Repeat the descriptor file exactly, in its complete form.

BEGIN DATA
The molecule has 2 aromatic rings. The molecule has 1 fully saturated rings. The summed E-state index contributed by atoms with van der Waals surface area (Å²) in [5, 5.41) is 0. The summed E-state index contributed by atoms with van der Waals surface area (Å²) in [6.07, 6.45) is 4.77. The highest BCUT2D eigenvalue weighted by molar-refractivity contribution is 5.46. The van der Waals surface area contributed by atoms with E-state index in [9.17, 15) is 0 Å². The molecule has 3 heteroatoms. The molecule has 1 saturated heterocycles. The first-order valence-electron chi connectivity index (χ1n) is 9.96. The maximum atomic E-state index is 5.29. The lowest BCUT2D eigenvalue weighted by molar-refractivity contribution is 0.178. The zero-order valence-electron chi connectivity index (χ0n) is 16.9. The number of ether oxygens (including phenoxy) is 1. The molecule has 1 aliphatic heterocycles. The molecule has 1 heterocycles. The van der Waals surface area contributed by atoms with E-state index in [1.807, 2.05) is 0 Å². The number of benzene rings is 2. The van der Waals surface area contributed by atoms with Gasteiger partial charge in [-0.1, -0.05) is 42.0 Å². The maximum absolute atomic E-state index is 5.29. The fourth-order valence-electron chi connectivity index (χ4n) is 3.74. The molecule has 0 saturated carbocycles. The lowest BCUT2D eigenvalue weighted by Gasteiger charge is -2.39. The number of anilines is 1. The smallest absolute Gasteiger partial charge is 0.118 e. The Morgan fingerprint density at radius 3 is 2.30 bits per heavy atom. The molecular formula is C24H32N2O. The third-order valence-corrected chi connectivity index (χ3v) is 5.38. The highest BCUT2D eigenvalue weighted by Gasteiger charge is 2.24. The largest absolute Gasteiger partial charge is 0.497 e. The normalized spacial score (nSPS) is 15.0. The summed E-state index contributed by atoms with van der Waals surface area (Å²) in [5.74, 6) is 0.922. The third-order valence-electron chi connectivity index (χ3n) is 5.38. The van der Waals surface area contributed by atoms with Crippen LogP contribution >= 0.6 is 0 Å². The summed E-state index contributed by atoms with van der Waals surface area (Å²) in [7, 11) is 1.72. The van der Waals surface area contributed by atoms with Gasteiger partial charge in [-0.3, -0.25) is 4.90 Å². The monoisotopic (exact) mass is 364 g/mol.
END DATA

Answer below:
The molecule has 2 aromatic rings. The molecule has 1 fully saturated rings. The summed E-state index contributed by atoms with van der Waals surface area (Å²) in [5, 5.41) is 0. The summed E-state index contributed by atoms with van der Waals surface area (Å²) in [6.07, 6.45) is 4.77. The highest BCUT2D eigenvalue weighted by molar-refractivity contribution is 5.46. The van der Waals surface area contributed by atoms with E-state index in [9.17, 15) is 0 Å². The molecule has 3 heteroatoms. The molecule has 1 saturated heterocycles. The first-order valence-electron chi connectivity index (χ1n) is 9.96. The maximum atomic E-state index is 5.29. The lowest BCUT2D eigenvalue weighted by molar-refractivity contribution is 0.178. The zero-order valence-electron chi connectivity index (χ0n) is 16.9. The number of ether oxygens (including phenoxy) is 1. The molecule has 1 aliphatic heterocycles. The molecule has 1 heterocycles. The van der Waals surface area contributed by atoms with E-state index in [1.807, 2.05) is 0 Å². The number of benzene rings is 2. The van der Waals surface area contributed by atoms with Gasteiger partial charge in [-0.1, -0.05) is 42.0 Å². The maximum absolute atomic E-state index is 5.29. The fourth-order valence-electron chi connectivity index (χ4n) is 3.74. The molecule has 0 saturated carbocycles. The lowest BCUT2D eigenvalue weighted by Gasteiger charge is -2.39. The number of anilines is 1. The smallest absolute Gasteiger partial charge is 0.118 e. The Morgan fingerprint density at radius 3 is 2.30 bits per heavy atom. The molecular formula is C24H32N2O. The third-order valence-corrected chi connectivity index (χ3v) is 5.38. The highest BCUT2D eigenvalue weighted by Gasteiger charge is 2.24. The largest absolute Gasteiger partial charge is 0.497 e. The normalized spacial score (nSPS) is 15.0. The summed E-state index contributed by atoms with van der Waals surface area (Å²) in [5.74, 6) is 0.922. The third-order valence-electron chi connectivity index (χ3n) is 5.38. The van der Waals surface area contributed by atoms with Crippen LogP contribution >= 0.6 is 0 Å². The summed E-state index contributed by atoms with van der Waals surface area (Å²) in [7, 11) is 1.72. The van der Waals surface area contributed by atoms with Gasteiger partial charge in [-0.3, -0.25) is 4.90 Å². The monoisotopic (exact) mass is 364 g/mol.